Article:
Grit Blogs > The Buzz at Windy Ridge Apiary

Honeybees in Swarm Season

By Doug Fulbright


Tags: bees, honey, spring, wildlife,

Doug FulbrightSpring, and thus swarm season for the honeybee, are here, “already”. It seems no matter how much planning we do before it gets here, we aren’t ready for it. Everything needs to be done at the same time. With the blooming of the trees and the buzzing of the bees, our laid back winter lifestyle just changed into sunup to sundown activity. Here at Windy Ridge Apiary the bees have had to take a back seat to the other springtime chores. Not that I want them to. I wish my bees were here working those first flowers and the early blooming trees. In the mean time we will get the garden planted, the clover seed spread and the pasture rolled. Since the area I want in clover is covered with grass and weed stems, I am going to try rolling the clover seed in with a water-filled roller. Hopefully this will get it in close enough contact with the dirt to germinate. If it does, pictures will be posted. 

It’s swarm season for the honeybee. Swarms have already issued from southern hives and they are getting ready around here. A swarm is the way a colony of honeybees reproduces itself. It is their instinct to build up in late winter and when pollen is available and the temp is right, a swarm will leave when the newly hatched queen is ready to go. Swarms are good and bad. They can leave a colony weak and not able to make a honey crop. The good is if you can retrieve the swarm you can increase your apiary. Usually the bees don’t land where you can retrieve them without the risk of breaking your neck trying to get the swarm from a tree just a bit higher than your ladder. Our southern friends now have to worry about the swarm being an African swarm. We have heard about the "killer bees" for years. They have spread across the South, and the beekeepers are learning how to deal with them. If you live in the South, be careful about approaching a swarm of bees. If they seem the least bit aggressive, avoid them completely. Swarms are usually gentle. The bees have engorged themselves with honey before leaving the hive, so they have food when they arrive at the new location. The swarms you see are probably from a managed hive since the mites have just about destroyed all the feral colonies. I am putting out a nuc box with a swarm attractant to try to attract any swarms that might be in the area. 

If you have bees, swarms seem to be attracted to your area by the smell of your bees. The hive has a distinct order, which I look forward to smelling again. This is why to me it makes no sense putting chemicals in the hive. So much communication among the bees is done with pheromes the bees release. If you introduce chemical odors the bees lose their ability to communicate effectively, which may be part of the cause of CCD.  If I attract a swarm, I will go through the procedure of hiving the new bees.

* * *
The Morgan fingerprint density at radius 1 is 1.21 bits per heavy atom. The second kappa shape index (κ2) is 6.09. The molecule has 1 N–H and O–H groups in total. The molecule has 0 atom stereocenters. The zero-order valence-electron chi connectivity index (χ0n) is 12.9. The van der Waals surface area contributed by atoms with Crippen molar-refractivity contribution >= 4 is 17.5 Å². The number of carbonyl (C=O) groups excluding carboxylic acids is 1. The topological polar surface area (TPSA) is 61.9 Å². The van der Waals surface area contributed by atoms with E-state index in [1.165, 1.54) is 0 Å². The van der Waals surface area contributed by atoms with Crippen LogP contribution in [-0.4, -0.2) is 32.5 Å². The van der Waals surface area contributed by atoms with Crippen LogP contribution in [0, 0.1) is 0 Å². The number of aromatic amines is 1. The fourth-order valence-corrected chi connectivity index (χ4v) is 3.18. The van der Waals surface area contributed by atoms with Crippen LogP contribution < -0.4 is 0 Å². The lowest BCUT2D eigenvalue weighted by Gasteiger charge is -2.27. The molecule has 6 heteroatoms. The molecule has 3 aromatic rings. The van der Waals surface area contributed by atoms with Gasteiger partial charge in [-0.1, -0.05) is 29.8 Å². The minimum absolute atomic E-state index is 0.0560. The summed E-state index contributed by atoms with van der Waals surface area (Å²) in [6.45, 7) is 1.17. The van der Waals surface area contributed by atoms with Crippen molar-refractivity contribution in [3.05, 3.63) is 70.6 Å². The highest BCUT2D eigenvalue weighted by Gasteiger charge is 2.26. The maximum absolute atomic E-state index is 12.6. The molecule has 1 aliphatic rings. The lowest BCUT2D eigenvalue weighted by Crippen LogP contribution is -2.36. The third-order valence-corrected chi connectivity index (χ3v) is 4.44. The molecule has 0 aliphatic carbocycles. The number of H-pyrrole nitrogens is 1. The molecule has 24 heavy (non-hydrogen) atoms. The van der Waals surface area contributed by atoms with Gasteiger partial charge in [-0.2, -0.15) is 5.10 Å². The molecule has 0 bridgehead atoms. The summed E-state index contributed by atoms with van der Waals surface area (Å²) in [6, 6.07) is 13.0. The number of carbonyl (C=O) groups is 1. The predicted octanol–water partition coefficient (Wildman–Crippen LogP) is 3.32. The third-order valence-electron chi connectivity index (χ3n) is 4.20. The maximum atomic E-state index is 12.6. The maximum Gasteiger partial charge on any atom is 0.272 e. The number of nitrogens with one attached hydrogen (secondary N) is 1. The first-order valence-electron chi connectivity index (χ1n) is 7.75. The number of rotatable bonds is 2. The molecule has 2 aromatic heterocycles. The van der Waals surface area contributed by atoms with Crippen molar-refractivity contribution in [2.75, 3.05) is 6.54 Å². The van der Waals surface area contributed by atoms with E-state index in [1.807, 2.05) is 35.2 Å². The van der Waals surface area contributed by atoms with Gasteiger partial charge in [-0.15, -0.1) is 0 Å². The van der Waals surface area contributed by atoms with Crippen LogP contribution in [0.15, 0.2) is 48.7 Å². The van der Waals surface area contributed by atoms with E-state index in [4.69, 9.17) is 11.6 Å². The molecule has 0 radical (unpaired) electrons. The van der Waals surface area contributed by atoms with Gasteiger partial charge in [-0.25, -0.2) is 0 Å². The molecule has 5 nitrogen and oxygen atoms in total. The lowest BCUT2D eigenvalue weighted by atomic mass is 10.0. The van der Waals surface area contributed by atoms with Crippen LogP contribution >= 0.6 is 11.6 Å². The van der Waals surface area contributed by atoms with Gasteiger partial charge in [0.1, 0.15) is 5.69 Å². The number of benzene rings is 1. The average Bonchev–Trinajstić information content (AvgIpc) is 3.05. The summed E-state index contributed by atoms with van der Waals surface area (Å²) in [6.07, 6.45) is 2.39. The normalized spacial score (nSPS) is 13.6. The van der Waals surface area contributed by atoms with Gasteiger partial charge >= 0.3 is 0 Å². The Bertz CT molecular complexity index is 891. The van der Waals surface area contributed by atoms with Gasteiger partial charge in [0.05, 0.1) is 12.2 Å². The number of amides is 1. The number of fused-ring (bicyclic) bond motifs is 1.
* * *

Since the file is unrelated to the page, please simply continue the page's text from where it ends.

Swarming is natural for the bees, but beekeepers don’t want our bees to swarm since our goal is to have strong, well populated colonies for the honey flow. This is where management on the part of the beekeeper can lessen the chances of a colony swarming. Although once a colony has decided to swarm, it is almost impossible to stop them. Some ways of preempting this is to check the hives as early in the year as the weather permits. A warm day (50 to 60 degrees) with no wind will allow a quick internal inspection. Just be careful not to chill the brood, as this is the time of brood rearing for the spring flow. If a colony has abundant bees at this time, mark them for nucleus division or taking a frame or two of brood and young bees to give to a weak colony. Always check food stores in the early spring also. This is the time the bees will starve. They are raising brood which takes honey and also building their population before the nectar is available. If they are short on stores you can either take honey from a colony with ample stores or feed sugar syrup. Don’t have the mind set that if you have to feed, something is wrong. We supplement feed all of our other farm animals. I went to part of a beekeepers meeting last month. The man talking about checking your bees in the spring made it sound like if the bees need anything now, you’re just wasting your time. I couldn’t follow his logic. That being said, I would suggest a lot of reading from many different sources if you are going to have bees, so you can discern what makes the most sense in managing honeybee colonies. I’ll promote Bee Culture magazine again, it’s the best source of bee-related information I have found. 

I have been assembling the rest of the bee equipment. The frames with the wax foundation is about the last thing to do. The wax foundation is more fragile than I remember. I am going to have to evaluate the value of assembling wooden frames and wax foundation against plastic frames with wax coating. I have bought three such frames and I guess we’ll let the bees decided if they like them. I have read that some bees don’t draw out the plastic foundation very well. Along those lines I will share with you my plans and thoughts about the equipment I am going to use in my next blog. I’ll try to catch some bees at work, too.

kathy_1
6/24/2009 1:06:38 PM

HI, I live in Montana on 40 acres and in exchange for honey in the fall I allow some beekeepers access to the back corner of my property and pond....The honey is awesome but I have one problem...When I use my air conditioners in the summer heat, the bees are drawn to the water from them, is there any natural deterent I can use to discourage the bees from coming around the house so thick...Thanx for your help...Kathy